Arctic mine signs giant copper contract with a green touch
Nussir aims at becoming the world’s first fully electrified underground mine, with zero emission of CO2.
Preparing for production could start later this year and the first shipments of concentrate by 2022 as the mining company this week announced the deal with the German smelter.
“It emphasizes the importance of moving towards the green economy, with a clean production cycle and encourages recycling of copper,” Nussir writes in a press release explaining why Aurubis won the fierce competition.
The copper mine is located in Repparfjord, not far from North Cape and will be the northernmost mine on mainland Europe.
“We are very pleased with our planned association with Aurubis and the terms fully recognize the high quality of the concentrate to be produced by Nussir. This is a positive step forward towards the financing of the development of the mine and in creating a new significant European copper producer. As part of the agreement Aurubis appreciates and valued Nussir’s plan for fully electrified production without any CO2 emission.” says CEO Øystein Rushfeldt.
The ten years sales contract is the largest copper contract in Norwegian history.
Global demand for copper, a key metal in production of batteries, is booming as the on-going transport revolution increases the sale of electric vehicles.
While both Nussir and the Aurubis highlight the green touch of the mining and smelting process, environmentalists in Norway are not at all happy. They argue dumping of tailings to the fjord will harm the marine life and local fish stocks.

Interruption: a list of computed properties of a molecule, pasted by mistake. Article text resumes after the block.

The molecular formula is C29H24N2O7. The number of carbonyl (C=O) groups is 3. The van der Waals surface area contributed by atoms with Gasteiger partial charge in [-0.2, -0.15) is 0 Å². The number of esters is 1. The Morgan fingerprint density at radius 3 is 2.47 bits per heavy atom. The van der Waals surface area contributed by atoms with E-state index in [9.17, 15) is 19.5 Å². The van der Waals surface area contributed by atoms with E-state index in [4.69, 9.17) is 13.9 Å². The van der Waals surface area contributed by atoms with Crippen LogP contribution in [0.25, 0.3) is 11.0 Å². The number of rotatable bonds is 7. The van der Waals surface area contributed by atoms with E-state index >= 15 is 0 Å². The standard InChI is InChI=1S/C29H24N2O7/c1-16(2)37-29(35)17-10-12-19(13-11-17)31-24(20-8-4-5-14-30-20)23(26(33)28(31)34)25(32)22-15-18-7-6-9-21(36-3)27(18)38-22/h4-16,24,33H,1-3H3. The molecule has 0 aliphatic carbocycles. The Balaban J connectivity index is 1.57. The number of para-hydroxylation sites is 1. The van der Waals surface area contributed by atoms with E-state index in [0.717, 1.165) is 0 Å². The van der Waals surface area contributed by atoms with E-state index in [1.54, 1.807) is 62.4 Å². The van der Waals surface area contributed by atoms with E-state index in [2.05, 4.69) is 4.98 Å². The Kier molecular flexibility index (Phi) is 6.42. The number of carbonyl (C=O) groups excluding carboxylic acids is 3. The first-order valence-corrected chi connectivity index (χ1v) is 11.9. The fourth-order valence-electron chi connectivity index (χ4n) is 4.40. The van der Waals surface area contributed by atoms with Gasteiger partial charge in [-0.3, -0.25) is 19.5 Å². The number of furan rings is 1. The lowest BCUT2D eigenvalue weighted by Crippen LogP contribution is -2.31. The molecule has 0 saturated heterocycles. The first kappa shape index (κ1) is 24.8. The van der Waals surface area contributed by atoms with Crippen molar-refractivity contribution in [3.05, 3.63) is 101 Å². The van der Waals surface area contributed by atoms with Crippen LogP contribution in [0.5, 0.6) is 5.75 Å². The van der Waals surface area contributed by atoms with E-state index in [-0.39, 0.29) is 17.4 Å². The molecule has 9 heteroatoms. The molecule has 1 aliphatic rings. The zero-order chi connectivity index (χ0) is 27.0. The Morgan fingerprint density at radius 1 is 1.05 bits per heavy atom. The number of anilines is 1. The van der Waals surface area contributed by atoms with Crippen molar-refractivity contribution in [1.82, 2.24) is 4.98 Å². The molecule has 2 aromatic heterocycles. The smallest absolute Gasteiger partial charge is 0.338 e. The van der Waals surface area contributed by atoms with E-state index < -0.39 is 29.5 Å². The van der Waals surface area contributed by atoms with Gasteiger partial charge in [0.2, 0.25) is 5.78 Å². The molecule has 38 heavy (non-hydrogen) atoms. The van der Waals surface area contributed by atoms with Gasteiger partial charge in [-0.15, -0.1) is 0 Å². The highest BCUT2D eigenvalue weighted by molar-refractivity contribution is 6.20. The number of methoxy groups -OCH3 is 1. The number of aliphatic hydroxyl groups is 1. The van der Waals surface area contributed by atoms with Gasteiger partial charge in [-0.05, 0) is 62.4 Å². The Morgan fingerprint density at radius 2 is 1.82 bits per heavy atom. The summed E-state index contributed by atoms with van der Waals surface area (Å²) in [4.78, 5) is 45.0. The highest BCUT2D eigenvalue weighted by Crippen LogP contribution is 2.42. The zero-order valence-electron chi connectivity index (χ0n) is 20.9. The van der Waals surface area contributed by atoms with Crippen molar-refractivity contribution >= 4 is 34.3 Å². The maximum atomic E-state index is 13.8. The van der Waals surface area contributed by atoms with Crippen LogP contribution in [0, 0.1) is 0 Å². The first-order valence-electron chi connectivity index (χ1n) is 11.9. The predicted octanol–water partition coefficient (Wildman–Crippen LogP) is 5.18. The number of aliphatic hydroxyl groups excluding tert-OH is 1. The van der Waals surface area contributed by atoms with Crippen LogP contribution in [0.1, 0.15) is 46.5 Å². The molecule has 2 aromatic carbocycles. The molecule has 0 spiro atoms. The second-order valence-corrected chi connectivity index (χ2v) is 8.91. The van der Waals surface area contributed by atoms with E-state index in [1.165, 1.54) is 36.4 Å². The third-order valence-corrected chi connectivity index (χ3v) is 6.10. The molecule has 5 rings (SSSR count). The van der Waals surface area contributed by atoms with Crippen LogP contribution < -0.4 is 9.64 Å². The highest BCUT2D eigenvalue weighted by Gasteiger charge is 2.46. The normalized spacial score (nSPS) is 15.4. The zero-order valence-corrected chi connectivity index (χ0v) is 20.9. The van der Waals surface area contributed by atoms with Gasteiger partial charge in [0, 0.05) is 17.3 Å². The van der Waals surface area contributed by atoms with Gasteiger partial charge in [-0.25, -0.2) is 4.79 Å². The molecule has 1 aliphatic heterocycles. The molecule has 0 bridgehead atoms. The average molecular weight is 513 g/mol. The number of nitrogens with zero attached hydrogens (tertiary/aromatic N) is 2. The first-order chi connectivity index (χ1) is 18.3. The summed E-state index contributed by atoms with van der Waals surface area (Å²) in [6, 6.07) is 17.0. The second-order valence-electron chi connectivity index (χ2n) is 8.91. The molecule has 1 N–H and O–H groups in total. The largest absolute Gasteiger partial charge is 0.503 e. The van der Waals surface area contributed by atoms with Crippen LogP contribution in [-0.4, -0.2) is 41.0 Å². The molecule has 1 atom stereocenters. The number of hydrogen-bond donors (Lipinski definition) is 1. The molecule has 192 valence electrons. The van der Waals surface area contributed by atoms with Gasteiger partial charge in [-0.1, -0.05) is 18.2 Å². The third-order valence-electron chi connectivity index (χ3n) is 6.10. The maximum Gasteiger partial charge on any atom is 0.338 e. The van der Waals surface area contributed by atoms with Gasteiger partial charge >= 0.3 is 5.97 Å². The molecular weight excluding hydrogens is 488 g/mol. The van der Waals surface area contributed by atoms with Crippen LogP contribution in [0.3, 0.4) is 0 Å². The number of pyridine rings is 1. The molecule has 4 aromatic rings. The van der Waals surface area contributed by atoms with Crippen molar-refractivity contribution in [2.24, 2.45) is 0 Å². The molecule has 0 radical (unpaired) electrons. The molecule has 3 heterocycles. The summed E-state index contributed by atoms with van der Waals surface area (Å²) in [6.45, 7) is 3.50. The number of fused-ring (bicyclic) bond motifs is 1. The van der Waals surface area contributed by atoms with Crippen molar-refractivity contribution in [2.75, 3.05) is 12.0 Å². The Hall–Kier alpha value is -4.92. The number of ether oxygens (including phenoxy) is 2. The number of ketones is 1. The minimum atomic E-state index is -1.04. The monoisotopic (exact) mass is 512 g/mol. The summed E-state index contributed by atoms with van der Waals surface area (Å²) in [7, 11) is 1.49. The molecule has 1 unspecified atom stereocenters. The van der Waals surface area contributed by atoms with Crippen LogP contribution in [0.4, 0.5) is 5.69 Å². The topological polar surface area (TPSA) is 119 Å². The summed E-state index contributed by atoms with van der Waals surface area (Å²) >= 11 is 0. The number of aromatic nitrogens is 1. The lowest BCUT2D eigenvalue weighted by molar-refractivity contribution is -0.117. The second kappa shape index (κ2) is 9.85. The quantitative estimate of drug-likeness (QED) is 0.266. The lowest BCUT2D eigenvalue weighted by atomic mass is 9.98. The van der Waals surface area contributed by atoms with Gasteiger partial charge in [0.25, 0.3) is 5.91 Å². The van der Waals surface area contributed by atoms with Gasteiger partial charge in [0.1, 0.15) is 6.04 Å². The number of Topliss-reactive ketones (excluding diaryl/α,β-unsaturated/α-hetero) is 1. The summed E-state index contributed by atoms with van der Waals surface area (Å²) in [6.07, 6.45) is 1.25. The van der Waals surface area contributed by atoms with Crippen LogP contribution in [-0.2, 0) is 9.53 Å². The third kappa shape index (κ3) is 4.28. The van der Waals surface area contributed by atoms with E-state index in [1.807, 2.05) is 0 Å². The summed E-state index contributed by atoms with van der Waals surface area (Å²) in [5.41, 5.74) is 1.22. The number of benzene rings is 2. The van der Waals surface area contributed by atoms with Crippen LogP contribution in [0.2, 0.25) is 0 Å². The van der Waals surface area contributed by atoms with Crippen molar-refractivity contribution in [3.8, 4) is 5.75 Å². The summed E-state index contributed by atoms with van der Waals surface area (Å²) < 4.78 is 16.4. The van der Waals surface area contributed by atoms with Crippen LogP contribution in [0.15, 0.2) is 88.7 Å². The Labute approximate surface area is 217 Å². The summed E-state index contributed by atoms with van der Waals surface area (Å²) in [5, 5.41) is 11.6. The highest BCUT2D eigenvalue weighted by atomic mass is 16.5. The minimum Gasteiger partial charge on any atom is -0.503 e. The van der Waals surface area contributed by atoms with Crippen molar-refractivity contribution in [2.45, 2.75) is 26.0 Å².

“It will have catastrophic consequences for life in the fjord and the reindeer herding in the area,” Nature and Youth writes in a Facebook update. The organization has collected 4500 names who are said to be willing to engage in civil disobedience to protest the dumping of waste.
The Sámi people in the area are also protesting.
“The mining will have too big consequences for Sámi culture and way of life, both for fisheries and reindeer herding. We can’t allow this to happen,” Beaska Niilas with the Norwegian Saami Association has previously told the Barents Observer.
He warned about the Repaprfjord mine could just be the beginning.
“This is a test pilot project to see if it is possible to destroy indigenous land in the north of Norway. If they manage to open this, then it will be open for grab by anyone,” Niilas said.
The mining is estimated to create some 150 to 200 jobs.